Nikkei has reported that Hiroshi Yamauchi has passed away. Known for his no-nonsense style of business at Nintendo, he turned the company around from making just playing cards and other gambling games to creating videogames. He demanded perfection in the videogames his company made.
He was responsible for many of the gears that set in motion what made Nintendo a household name to this day. He brought on Gunpei Yokoi, who went on to create the Game & Watch and Game Boy line of handhelds. He tasked Minoru Arakawa, his son-in-law, to handle the North American branch of Nintendo and to sell arcade units in the region. When that didn’t work well, he looked to Shigeru Miyamoto, who made the arcade hit Donkey Kong. Come the NES days, he realized that artists are just as important to making games as technicians were. If a game was to be made on the NES, he got the final say on its appearance on the console. Many credit the NES, and the presence of Super Mario Bros. on the system, for saving the North Amercian videogame market after the Great Videogame Crash of 1983.
[New to this edition is the addition of the Wii U campaign. Much of what was written from the previous edition is largely unchanged, save for some grammatical corrections that might’ve slipped by. Some parts might also have more info added. So sit back, relax, and read on.]
You have an idea for a product. You make the product. And now it’s time to sell the product. So what’s the one thing you’ll do to sell your product? Advertise it of course. This is pretty much the pattern that most product makers follow. In the game industry it’s no different. With catchy slogans, flashy graphics, and some off-the-wall shenanigans, an ad is supposed to convince you to buy the product they are selling. But ignoring all of the attempts to sell and actually looking at the ad, they always seem to be a product of the era that they were released in. So for this retrospective, we’re going to look at one of the longest living game companies, Nintendo, from when we played with power, to when we played it loud, to two guys asking us if Wii would like to play, to what we will play next.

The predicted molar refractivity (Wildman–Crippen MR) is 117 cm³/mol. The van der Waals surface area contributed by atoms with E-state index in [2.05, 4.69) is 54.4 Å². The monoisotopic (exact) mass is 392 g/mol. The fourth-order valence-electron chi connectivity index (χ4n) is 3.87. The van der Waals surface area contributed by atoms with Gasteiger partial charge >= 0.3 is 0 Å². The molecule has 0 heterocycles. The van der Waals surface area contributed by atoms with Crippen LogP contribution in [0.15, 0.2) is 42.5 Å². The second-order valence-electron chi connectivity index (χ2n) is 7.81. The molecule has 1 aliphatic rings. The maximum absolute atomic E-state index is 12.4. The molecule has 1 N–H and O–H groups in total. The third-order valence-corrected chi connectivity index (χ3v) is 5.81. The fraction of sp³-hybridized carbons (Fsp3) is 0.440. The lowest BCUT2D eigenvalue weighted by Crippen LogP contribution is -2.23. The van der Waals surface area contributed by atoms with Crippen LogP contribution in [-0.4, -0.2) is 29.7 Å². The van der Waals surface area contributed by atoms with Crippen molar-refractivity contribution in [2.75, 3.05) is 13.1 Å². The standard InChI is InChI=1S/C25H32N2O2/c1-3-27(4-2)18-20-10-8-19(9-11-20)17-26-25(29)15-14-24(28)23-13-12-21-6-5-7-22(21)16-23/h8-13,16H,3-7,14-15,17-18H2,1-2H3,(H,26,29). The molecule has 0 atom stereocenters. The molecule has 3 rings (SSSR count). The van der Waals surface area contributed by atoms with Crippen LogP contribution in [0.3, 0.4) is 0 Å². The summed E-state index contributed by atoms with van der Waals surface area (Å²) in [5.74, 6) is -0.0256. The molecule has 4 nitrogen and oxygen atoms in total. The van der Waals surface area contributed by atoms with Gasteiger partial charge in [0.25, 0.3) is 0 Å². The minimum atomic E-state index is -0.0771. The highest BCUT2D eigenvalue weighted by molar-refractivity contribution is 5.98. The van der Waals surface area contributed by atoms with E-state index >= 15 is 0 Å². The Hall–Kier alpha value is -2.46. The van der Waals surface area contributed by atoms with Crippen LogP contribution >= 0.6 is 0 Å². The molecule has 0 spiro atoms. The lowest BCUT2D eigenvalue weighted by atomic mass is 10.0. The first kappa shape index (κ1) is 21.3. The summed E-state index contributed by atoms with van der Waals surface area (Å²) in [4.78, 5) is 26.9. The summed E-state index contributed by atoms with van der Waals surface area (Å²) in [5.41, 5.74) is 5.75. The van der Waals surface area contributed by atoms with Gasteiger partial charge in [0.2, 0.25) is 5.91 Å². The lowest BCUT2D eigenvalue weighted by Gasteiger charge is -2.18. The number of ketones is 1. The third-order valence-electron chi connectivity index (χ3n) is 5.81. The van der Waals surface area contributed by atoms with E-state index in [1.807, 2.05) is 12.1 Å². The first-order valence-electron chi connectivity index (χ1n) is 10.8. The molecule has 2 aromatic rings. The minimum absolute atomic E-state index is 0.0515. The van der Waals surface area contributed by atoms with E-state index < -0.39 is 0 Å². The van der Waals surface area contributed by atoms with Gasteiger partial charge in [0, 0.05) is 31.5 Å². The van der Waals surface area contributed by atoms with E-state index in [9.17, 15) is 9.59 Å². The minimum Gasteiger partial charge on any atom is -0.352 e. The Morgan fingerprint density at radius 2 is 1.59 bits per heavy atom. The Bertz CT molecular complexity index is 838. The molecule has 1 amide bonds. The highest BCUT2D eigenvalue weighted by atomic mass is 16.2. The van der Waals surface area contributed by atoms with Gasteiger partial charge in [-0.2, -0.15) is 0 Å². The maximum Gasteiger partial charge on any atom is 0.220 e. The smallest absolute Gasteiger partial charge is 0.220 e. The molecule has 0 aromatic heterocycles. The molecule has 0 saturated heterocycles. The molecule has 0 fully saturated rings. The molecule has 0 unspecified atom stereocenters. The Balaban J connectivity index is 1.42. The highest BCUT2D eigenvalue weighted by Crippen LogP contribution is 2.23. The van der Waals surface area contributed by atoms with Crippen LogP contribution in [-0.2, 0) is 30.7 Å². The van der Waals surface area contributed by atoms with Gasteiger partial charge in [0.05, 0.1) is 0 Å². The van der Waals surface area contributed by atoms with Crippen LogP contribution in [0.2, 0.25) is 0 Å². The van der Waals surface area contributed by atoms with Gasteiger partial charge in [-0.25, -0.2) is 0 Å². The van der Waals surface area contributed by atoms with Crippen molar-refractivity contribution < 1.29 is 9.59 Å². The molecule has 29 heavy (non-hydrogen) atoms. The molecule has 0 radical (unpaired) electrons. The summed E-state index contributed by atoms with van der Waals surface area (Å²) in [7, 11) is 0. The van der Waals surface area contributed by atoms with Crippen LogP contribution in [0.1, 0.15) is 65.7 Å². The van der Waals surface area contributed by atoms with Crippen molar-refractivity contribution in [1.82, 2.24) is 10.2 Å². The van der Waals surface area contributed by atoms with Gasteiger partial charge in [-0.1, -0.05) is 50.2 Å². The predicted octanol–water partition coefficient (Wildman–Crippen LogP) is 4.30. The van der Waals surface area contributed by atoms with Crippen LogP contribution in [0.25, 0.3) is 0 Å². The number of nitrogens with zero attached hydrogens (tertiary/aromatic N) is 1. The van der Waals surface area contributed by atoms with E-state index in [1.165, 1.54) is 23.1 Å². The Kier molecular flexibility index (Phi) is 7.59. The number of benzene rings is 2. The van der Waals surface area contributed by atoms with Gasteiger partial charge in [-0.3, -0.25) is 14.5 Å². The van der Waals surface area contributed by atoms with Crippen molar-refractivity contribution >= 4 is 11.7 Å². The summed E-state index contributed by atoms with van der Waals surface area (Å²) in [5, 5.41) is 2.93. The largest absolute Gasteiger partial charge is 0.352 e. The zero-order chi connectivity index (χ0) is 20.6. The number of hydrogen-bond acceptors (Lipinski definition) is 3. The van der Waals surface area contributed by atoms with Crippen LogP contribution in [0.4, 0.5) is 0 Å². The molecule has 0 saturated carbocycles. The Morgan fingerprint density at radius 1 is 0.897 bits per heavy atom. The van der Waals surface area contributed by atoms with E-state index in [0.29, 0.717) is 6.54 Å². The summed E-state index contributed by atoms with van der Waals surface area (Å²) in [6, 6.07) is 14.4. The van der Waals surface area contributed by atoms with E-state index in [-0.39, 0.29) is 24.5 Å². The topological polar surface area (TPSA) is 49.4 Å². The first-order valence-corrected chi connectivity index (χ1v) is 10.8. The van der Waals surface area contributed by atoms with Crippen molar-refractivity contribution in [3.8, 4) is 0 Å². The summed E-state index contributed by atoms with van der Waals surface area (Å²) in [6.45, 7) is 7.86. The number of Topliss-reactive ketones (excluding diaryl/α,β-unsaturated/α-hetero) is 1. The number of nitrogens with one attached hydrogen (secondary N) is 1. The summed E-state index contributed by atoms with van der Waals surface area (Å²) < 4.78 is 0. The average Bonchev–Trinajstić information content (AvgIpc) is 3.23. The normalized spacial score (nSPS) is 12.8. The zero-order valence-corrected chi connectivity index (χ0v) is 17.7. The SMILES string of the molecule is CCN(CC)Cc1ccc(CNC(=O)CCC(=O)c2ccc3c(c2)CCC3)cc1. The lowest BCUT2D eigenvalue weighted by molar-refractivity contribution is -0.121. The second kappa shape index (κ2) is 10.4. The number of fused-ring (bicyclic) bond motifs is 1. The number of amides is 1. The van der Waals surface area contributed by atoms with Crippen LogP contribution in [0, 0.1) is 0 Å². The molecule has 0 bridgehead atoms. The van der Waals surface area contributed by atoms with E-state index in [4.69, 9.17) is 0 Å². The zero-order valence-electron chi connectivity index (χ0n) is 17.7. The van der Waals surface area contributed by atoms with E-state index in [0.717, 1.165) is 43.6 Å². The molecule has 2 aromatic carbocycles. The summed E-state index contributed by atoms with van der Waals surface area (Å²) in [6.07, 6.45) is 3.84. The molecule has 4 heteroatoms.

Looking at the repertoire of games in Nintendo’s portfolio, they had a multitude of genres already under their belt. So their next venture would be sci-fi, and they started with F-ZERO, a futuristic racer. It was launched early in the SNES’ lifecycle. But they wouldn’t stop there. Some years later, Nintendo would tap into sci-fi once again to test drive their latest Super FX Chip. Their creation: Star Fox. They wouldn’t stop there though. A new console was approaching, and they wanted to bring that series there. So strap yourself in as this weekend we barrel roll into Star Fox 64.
Shigeru Miyamoto’s birthday passed yesterday. So I thought going to one of his games would be a perfect fit for the return of Retro Weekends. But which game? Back then he had his hand in many games from Zelda, to F-ZERO, to Donkey Kong, to Star Fox, to Pikmin. But one of his more recognized franchises has to be Mario. And of the mainline platformer games, I’ve played all of them up to Super Mario Galaxy 2, even the original Lost Levels on NES (via Virtual Console). I’m actually leaning on wanting to talk about The Lost Levels. But you know what, let’s tackle a game on a console that I haven’t touched on yet on Retro Weekends. After the break, we’re flying high with Super Mario 64.